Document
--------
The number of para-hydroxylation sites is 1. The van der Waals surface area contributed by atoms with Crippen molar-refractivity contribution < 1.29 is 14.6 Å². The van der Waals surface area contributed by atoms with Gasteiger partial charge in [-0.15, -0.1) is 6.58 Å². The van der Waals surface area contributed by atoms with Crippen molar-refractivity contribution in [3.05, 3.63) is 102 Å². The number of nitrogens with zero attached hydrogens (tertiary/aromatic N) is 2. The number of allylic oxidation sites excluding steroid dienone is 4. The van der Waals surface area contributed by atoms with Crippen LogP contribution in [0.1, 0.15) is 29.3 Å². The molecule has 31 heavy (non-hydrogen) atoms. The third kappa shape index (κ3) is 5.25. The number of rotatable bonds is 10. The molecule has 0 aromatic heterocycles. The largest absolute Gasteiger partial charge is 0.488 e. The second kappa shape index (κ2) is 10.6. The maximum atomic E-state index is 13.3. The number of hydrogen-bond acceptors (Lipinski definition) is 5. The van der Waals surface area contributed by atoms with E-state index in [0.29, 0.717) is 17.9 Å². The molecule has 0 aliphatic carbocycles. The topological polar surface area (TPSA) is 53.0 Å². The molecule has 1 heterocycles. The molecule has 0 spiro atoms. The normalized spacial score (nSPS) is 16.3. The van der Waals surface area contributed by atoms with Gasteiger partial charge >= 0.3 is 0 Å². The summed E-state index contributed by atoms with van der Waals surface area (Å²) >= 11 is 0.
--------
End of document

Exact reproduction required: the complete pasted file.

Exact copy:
The number of para-hydroxylation sites is 1. The van der Waals surface area contributed by atoms with Crippen molar-refractivity contribution < 1.29 is 14.6 Å². The van der Waals surface area contributed by atoms with Gasteiger partial charge in [-0.15, -0.1) is 6.58 Å². The van der Waals surface area contributed by atoms with Crippen molar-refractivity contribution in [3.05, 3.63) is 102 Å². The number of nitrogens with zero attached hydrogens (tertiary/aromatic N) is 2. The number of allylic oxidation sites excluding steroid dienone is 4. The van der Waals surface area contributed by atoms with Crippen LogP contribution in [0.1, 0.15) is 29.3 Å². The molecule has 31 heavy (non-hydrogen) atoms. The third kappa shape index (κ3) is 5.25. The number of rotatable bonds is 10. The molecule has 0 aromatic heterocycles. The largest absolute Gasteiger partial charge is 0.488 e. The second kappa shape index (κ2) is 10.6. The maximum atomic E-state index is 13.3. The number of hydrogen-bond acceptors (Lipinski definition) is 5. The van der Waals surface area contributed by atoms with E-state index in [0.29, 0.717) is 17.9 Å². The molecule has 0 aliphatic carbocycles. The topological polar surface area (TPSA) is 53.0 Å². The molecule has 1 heterocycles. The molecule has 0 spiro atoms. The normalized spacial score (nSPS) is 16.3. The van der Waals surface area contributed by atoms with Gasteiger partial charge >= 0.3 is 0 Å². The summed E-state index contributed by atoms with van der Waals surface area (Å²) >= 11 is 0.